More hydration equals more diluted urine. Dilution decreases the amount of calcium and oxalic acid in the urine, lowering the odds of binding.
Common Symptoms of Calcium Oxalate Bladder Stones
Bladder stones are an internal issue. In most cases, dog owners are completely unaware of the problem. It's only once the stones are fully formed and causing issues that symptoms occur.
Calcium oxalate bladder stones are physical, tangible objects. The bladder is only meant to hold and store urine until it leaves the body through your dog's urethra. The presence of a physical stone can cause many problems.
Stone sizes vary, but even the tiniest nugget can obstruct the bladder and cause injury. Here are some of the most common symptoms your dog might experience.
We can't stress enough how painful bladder stones can be.
Whether you've experienced them yourself or not, there's no denying that a physical stone moving through what's supposed to be a liquid-only bladder hurts!
Your poor dog will likely make their pain known, despite the canine instincts of hiding it.
You might see your pup yelping in pain when they try to urinate. But the nature of the bladder will result in extreme discomfort when they're not.
They might suddenly start whining or yelping as a response. That's bound to result in some noticeable behavior changes, too. Your dog might become withdrawn and even exhibit signs of depression or anxiety.
Dysuria is the medical term for difficulty urinating.
The stone obstructs the bladder's function. The only way it can move is forward, but the solid nature of the stone prevents urine from passing through the urethra.
Some might get out, but large stones can cause complete obstructions.
To make matters worse, the bladder can inflame due to the constant scraping and cutting of the stone; more on that later. Dysuria is a serious problem that could result in severe illness or even death.
Haematuria is the presence of blood in the urine.
If your dog manages to squeeze some urine out, it may be darker than usual or tinged with a splash of pink or red. This happens because the stone is slowly moving through your dog's system.
As it does, it scrapes along the bladder wall, resulting in friction, irritation, and bleeding.
The bladder stone movement often causes the most pain, so don't ignore the blood when you see it.
Related: Yellow Dog Poop. What it Means
Asymptomatic Bladder Stones
Interestingly enough, not all bladder stones cause these symptoms. That's what makes them so challenging to manage.
Some stones are asymptomatic and have no symptoms at all! Even still, it's crucial to observe your dog's behavior, check on their urine, and pay attention to any signs that your dog is struggling or in pain.
Calcium oxalate bladder stones are an issue you cannot ignore. Left untreated, it could eventually kill a dog, causing immense pain every moment until it does. So how do vets treat it?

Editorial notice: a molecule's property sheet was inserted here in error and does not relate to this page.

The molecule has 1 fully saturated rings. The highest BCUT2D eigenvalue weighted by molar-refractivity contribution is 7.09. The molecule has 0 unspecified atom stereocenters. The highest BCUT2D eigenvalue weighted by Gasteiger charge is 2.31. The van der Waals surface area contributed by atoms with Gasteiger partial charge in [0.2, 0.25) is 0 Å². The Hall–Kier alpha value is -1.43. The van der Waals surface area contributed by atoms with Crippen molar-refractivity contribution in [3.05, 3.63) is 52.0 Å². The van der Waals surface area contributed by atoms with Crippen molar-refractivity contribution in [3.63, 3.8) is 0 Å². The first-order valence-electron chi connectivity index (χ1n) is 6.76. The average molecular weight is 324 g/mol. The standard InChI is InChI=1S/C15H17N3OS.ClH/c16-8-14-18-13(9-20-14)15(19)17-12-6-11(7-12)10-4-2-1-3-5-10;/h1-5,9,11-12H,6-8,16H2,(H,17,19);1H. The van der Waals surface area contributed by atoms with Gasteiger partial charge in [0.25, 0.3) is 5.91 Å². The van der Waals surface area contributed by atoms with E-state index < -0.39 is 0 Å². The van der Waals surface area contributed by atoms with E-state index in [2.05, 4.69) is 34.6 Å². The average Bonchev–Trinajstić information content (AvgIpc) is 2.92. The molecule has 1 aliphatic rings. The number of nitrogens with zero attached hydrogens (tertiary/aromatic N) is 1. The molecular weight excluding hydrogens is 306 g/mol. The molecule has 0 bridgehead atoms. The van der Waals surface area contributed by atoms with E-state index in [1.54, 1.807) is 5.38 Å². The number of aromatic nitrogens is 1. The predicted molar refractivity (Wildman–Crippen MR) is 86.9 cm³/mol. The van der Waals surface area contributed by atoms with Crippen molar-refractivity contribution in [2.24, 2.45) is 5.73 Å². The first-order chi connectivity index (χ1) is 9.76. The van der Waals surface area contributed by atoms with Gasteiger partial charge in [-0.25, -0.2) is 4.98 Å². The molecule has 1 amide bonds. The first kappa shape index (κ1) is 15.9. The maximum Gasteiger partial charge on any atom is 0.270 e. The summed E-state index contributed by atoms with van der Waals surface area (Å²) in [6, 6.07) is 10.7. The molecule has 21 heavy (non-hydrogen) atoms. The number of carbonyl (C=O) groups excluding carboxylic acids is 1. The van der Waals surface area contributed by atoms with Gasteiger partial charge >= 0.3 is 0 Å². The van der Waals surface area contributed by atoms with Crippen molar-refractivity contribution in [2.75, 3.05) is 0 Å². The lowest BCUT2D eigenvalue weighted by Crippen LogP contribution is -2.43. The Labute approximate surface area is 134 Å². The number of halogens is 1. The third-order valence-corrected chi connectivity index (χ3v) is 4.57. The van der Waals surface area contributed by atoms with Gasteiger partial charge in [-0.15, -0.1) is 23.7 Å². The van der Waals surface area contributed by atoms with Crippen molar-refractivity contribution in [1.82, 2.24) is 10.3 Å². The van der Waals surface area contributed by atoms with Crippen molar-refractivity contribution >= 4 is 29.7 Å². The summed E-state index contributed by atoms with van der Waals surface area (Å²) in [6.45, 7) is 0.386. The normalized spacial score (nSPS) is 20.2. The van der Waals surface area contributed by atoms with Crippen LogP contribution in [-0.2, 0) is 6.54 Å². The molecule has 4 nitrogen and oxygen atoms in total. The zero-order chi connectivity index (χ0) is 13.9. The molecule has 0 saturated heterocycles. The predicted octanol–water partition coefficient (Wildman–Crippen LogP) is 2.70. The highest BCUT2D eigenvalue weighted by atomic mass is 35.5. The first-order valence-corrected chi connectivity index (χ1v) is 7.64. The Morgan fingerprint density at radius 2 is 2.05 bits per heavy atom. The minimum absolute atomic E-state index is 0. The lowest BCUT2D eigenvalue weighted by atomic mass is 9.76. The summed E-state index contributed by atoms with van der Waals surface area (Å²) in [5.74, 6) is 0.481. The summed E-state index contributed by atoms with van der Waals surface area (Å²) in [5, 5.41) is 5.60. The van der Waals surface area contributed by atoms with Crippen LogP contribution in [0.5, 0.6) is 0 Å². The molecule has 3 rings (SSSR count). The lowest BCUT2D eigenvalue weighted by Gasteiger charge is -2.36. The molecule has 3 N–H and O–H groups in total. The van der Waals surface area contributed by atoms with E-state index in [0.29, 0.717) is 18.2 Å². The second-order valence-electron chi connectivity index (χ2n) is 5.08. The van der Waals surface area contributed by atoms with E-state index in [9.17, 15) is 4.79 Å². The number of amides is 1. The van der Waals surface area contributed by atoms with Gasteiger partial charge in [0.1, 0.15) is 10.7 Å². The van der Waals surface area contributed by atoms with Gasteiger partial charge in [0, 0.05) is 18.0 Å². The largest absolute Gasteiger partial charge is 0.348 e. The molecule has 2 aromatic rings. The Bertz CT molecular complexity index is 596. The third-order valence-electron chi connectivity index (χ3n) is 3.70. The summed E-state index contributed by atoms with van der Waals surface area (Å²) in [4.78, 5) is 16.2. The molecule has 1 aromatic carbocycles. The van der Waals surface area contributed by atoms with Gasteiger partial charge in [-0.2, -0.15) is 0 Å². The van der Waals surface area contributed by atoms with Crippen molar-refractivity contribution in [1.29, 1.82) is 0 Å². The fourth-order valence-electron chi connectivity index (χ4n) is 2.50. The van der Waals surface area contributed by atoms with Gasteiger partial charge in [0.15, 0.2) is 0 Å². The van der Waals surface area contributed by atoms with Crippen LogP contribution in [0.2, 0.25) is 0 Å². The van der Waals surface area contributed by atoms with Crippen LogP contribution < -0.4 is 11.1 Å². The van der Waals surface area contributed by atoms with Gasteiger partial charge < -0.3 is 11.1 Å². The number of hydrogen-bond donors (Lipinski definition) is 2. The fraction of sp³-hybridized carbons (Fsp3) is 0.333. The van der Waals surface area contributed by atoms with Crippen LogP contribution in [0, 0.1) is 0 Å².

Unfortunately, calcium oxalate stones do not dissolve on their own. They rarely get excreted, either. As a result, surgery is often the go-to option.
Surgical intervention is necessary when stones are large. Vets also perform surgery when there are many stones in your dog's system or when the issue poses a clear danger of obstruction and damage.
Vets will sedate dogs and go in to remove the stone physically. Then, they'll flush the bladder to remove any remaining traces.
Another option is to use cystoscopy.
This method involves passing small tools through the urethra and the bladder to break stones apart. The goal is to fragment the stone so your dog can pass them naturally.
Vets will examine your pup and determine the best action based on their needs.
Do Bladder Stones Come Back?
Dealing with calcium oxalate bladder stones can be a nightmare. But once you remove them, you're dog is okay, right?
Unfortunately, that's not always the case. No matter how well your surgical vet works or how much flushing they do, it can be impossible to remove all traces of the stone.
Small bonded compounds can remain, resulting in more problems down the line.
It's common for calcium oxalate stones to form again. That's true with humans, too. Once you get a bladder stone, your chances of getting more in the future increase.
It's a sad reality, but it also cements the importance of managing this issue instead of avoiding it.
Don't rest on your laurels. If your dog has experienced calcium oxalate bladder stones in the past, or they're genetically predisposed to get them at all, you must do your part to help avoid them in the future.
Managing the Threat of Calcium Oxalate Bladder Stones
No one wants to see their canine companion go through the absolute torture of a bladder stone. If your dog is prone to getting them, you must do what you can to help.
Dogs have no control over what they eat. If they did, they wouldn't know how to prevent bladder stones anyways!
It's up to you to modify your dog's diet. Use these tips to create a healthy diet that lowers the risks. Don't forget to work with your vet! They can provide more personalized advice that addresses your dog's specific needs.